Application Insights is a great tool which allows developers to get better understanding of what’s going on insight their applications and services. It’s platform-agnostic and can be used from pretty much everywhere: from ASP.NET and node.js on the server to client-only applications running in the browser. The documentation is quite good and will help you get started, but there is one thing that I found missing. There is a page describing how to interface Application Insights into node.js application, but it’s using node HTTP server in all the examples. While it might work for some, it doesn’t work for me. The app I’m currently working on uses hapi. In this post I’ll show how in just few lines of code you can instrument hapi-based application and get data flowing into Application Insights.
I created datetimeformat.info couple years ago when I got tired of googling what the right custom format string for
DateTime.ToString() method is.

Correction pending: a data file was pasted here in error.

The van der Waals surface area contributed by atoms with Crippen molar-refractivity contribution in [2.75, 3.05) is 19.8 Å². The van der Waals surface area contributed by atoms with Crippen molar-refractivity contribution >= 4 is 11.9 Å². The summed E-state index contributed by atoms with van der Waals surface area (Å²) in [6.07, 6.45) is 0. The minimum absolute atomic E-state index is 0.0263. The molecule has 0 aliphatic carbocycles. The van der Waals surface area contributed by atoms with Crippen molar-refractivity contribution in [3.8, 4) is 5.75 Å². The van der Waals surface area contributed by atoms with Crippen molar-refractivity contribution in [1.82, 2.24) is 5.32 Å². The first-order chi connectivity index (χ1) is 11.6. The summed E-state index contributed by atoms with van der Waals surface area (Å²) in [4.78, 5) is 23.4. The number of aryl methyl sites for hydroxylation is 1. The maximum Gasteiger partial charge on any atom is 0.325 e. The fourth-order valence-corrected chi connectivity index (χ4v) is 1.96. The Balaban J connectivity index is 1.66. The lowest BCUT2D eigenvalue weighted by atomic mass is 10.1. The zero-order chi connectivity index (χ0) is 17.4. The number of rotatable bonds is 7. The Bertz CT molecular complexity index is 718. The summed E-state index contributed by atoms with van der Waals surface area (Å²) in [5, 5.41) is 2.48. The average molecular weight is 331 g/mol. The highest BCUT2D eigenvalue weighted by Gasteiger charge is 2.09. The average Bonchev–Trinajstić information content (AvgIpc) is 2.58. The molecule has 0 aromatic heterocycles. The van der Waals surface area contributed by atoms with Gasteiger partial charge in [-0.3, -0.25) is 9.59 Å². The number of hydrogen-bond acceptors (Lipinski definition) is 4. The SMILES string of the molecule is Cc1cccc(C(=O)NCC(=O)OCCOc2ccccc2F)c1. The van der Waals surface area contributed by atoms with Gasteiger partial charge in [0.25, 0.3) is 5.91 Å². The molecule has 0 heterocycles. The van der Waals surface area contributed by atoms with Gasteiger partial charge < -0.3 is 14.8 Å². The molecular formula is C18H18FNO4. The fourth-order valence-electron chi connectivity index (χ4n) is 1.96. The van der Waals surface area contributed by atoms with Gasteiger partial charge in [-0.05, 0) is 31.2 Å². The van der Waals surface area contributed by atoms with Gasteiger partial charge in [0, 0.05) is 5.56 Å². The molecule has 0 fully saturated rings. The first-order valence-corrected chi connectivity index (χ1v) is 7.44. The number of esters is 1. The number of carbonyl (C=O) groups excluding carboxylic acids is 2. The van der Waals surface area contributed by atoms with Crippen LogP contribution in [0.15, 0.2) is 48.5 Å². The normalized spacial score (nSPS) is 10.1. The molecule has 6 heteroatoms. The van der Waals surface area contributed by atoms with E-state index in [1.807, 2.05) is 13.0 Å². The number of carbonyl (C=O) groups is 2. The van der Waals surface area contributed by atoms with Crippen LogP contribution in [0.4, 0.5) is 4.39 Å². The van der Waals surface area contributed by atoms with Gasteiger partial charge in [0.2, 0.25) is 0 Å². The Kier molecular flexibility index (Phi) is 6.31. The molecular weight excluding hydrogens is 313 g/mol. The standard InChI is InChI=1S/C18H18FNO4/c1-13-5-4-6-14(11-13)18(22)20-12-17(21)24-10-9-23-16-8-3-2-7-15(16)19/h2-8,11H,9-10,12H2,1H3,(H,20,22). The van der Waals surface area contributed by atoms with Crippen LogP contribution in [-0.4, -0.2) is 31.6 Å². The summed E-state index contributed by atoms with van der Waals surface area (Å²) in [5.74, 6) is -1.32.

It used to be a simple ASP.NET site and I hosted it as an Azure Web App.
The problem is, hosting it on Azure wasn’t cheap.
datetimeformat.info does not get much traffic, there is minimal amount of logic there but because I hosted it on a single B1 Basic instance I used to spend ~$55 a month.
Sure, I can pack multiple other websites and applications on the same instance and that money is something I get as part of my MSDN subscription anyway, but still, it felt wrong.
That’s why today I updated it to use GitHub pages to serve static content and Azure Functions to provide required API.
New cost of running the site: $0 (yes, zero!).
There are certain scenarios, especially when developing software in environment which uses multiple repositories, where certain changes in a single git repository should be followed by another set of changes in another repository or repositories. Automating these tasks can make Continuous Integration pipeline and entire development system more efficient and let developers focus on writing code instead of manually dealing with multi-repository orchestration. Let’s see how that can be done using custom build scripts in Visual Studio Team Services.
Following on my previous post where I showed how to add a new operator to C# and Roslyn today I’m going to describe how to make further progress on implementing matt operator:
[email protected]. I already extender the Lexer and Parser to understand that new language construct. The next step is to make Binder aware of our new operator, to make sure it can only be used in the right places and with the right types. We also need to teach the compiler that
<int> [email protected] <int> returns an